Caust says she attended one of the workshops and felt it, like the discussion paper, was not designed to encourage the kind of deep and critical interrogation required to grasp the full complexities of cultural value.

“It was a very narrow and somewhat controlled approach to developing a cultural policy,” she says. “Because really… when you’re developing something like a cultural policy, you should be throwing everything up into the air and really going and digging deeply.

“But I think for some reason, the powers-that-be wanted a process that was one they could control.”

we must hope that despite the rather narrow approach, there are going to be outcomes – real promises and real commitments

Others praised the consultation methods for their accessibility. Mimi Crowe, chief executive of youth arts organisation Carclew, says simplicity shouldn’t be confused with superficiality.

“The questions are simple and straightforward, but that is what good policy should be,” says Crowe. “And the reality is there are plans, there are implementations, there are actions that can be as lofty as we want them to be, but a policy should be simple and straightforward so that everyone can see themselves in it.

“It is the highest level of direction-setting.”

This is another point of contention around the cultural policy. While Crowe advocates for the policy to act as a guidance document, Weldon and Caust argue that if it doesn’t tackle some practical issues head-on, it will be a wasted opportunity.

Following the consultation period, the Government held an online town hall meeting in April, where it presented findings and outlined three thematic directions for the policy. Those themes were arts, culture and creativity everywhere for everyone; nurturing, fostering and retaining talent; and embedding First Nations.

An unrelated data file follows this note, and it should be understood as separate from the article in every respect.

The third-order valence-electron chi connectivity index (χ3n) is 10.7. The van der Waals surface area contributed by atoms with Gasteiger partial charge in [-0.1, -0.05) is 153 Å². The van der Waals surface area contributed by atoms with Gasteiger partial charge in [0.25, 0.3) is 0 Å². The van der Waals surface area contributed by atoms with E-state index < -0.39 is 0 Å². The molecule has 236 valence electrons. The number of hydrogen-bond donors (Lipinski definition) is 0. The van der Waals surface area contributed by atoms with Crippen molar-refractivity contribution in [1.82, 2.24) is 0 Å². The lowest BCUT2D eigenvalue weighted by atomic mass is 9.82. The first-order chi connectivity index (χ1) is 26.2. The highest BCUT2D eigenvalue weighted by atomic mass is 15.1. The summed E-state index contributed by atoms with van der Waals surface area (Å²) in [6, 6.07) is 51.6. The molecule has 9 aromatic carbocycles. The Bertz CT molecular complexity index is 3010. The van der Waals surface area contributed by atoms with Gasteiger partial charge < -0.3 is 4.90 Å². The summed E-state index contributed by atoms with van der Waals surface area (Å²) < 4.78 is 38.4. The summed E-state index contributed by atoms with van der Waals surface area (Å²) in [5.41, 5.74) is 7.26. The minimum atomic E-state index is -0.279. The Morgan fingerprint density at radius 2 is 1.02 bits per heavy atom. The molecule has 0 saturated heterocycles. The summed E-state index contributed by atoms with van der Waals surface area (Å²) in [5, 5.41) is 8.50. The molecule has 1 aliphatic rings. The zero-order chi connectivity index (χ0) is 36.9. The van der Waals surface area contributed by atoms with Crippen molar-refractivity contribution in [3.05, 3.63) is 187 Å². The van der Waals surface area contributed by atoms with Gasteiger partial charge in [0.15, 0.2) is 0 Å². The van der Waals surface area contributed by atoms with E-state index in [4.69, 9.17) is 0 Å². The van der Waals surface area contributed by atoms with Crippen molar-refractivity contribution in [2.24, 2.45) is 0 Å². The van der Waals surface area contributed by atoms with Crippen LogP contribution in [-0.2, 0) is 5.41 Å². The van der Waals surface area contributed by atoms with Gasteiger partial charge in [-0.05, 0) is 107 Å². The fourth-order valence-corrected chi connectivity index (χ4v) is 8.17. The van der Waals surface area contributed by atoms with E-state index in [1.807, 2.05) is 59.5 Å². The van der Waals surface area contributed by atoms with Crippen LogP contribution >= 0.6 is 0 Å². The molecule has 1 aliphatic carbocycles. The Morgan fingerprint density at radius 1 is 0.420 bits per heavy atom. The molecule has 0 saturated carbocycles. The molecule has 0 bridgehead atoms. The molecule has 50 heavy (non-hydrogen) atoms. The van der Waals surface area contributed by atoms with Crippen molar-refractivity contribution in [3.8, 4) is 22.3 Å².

The now-closed Bakehouse Theatre – lack of spaces for the development and presentation of work are seen as a barrier to creativity.

Weldon says that while AICSA sees great value and potential in each of these themes, the council is concerned that barriers preventing creativity from thriving – particularly lack of funding, inadequate spaces for presentation and development of work, and the financial insecurity of artists – could remain unaddressed under this policy framework.

“We [AICSA] were talking about the fact that there’s sort of this blue-sky thinking around this policy,” says Weldon. “It might’ve been more beneficial for it to be a bit more realistic and tied to some of the issues that we are actually facing.”

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Crowe – who has broad experience with policymaking and implementation – says that level of specificity isn’t within the policy’s remit. She believes a good policy should act as an intellectual roadmap that decision-makers can turn to when making difficult choices.

“The whole idea around a policy is that it’s a guidance document to help people make decisions… when you have multiple decisions or priorities that you are gauging against for the future of taxpayers’ funding,” says Crowe.

“This provides guidance and direction and it ultimately influences the behaviour in the decision-making of our governments… So it isn’t going to be specific, it’s not going to set actions. It is the why and the how [that] comes out of it.”

Carclew wants universally accessible youth arts to be a pillar of the new state cultural policy. Photo: Samuel Graves

Caust has worked as a bureaucrat and much of her published writing examines cultural policy. For her, both vision and action are key elements of effective policy-making.